Suggested Citation

  • Minh Ha-Duong & David Keith, 2003. "Carbon storage: the economic efficiency of storing CO2 in leaky reservoirs," Post-Print halshs-00003927, HAL.
  • Handle: RePEc:hal:journl:halshs-00003927
    DOI: 10.1007/s10098-003-0213-z
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    Cited by:

    1. Niko Jaakkola, 2013. "Monopolistic Sequestration of European Carbon Emissions," OxCarre Working Papers 098, Oxford Centre for the Analysis of Resource Rich Economies, University of Oxford.
    2. Minh Ha-Duong & Rodica Loisel, 2011. "Actuarial risk assessment of expected fatalities attributable to carbon capture and storage in 2050," Post-Print halshs-00487175, HAL.
    3. Narita, Daiju, 2008. "The use of CCS in global carbon management: simulation with the DICE model," Kiel Working Papers 1440, Kiel Institute for the World Economy (IfW).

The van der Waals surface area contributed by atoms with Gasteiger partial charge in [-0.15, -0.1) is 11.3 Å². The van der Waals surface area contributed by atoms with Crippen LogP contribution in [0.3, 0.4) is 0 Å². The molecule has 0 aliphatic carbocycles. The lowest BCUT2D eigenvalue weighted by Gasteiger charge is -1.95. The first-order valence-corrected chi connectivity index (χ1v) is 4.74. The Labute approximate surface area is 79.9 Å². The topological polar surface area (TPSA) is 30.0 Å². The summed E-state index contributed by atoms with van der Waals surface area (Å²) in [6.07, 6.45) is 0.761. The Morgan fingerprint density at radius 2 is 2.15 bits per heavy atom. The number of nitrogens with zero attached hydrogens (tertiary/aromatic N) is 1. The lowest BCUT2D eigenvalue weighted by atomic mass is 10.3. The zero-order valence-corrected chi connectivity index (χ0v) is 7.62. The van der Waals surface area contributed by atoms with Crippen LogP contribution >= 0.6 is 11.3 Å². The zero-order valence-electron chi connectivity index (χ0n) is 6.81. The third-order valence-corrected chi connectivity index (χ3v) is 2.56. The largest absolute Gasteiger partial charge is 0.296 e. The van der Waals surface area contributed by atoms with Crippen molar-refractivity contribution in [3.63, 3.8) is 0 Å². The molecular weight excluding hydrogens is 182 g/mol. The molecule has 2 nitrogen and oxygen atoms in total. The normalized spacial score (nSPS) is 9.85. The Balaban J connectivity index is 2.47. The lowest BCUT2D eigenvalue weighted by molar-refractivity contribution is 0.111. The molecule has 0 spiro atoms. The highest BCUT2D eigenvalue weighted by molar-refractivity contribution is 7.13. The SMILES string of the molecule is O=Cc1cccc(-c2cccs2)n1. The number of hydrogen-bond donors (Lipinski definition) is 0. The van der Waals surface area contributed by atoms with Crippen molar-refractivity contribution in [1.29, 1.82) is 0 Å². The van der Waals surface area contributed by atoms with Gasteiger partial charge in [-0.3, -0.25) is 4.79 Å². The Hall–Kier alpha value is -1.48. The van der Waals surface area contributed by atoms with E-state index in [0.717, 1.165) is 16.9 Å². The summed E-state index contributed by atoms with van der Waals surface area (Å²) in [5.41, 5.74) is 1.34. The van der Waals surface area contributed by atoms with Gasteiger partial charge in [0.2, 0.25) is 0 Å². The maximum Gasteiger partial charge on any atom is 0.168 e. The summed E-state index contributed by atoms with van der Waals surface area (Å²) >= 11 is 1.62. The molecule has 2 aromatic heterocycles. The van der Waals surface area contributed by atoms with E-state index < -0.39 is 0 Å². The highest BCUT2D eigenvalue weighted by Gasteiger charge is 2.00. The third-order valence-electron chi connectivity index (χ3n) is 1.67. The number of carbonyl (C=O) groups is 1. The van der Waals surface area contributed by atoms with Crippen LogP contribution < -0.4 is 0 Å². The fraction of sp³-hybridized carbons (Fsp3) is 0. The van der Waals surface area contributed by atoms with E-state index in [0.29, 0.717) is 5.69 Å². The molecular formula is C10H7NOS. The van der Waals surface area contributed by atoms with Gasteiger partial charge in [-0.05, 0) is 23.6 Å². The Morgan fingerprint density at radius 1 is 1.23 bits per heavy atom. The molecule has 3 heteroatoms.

4. Valentina Bosetti & Laurent Gilotte, 2005. "Carbon Capture and Sequestration: How Much Does this Uncertain Option Affect Near-Term Policy Choices?," Working Papers 2005.86, Fondazione Eni Enrico Mattei.
    5. Sven Bode & Martina Jung, 2006. "Carbon dioxide capture and storage—liability for non-permanence under the UNFCCC," International Environmental Agreements: Politics, Law and Economics, Springer, vol. 6(2), pages 173-186, June.
    6. Ghorbani, Afshin & Rahimpour, Hamid Reza & Ghasemi, Younes & Zoughi, Somayeh & Rahimpour, Mohammad Reza, 2014. "A Review of Carbon Capture and Sequestration in Iran: Microalgal Biofixation Potential in Iran," Renewable and Sustainable Energy Reviews, Elsevier, vol. 35(C), pages 73-100.
    7. Steinkraus, Arne, 2015. "Coal and Gas - From Cradle to Grave with Carbon Capture and Storage," Economics Department Working Paper Series 14, Technische Universität Braunschweig, Economics Department.
    8. Rehdanz, Katrin & Tol, Richard S.J. & Wetzel, Patrick, 2006. "Ocean carbon sinks and international climate policy," Energy Policy, Elsevier, vol. 34(18), pages 3516-3526, December.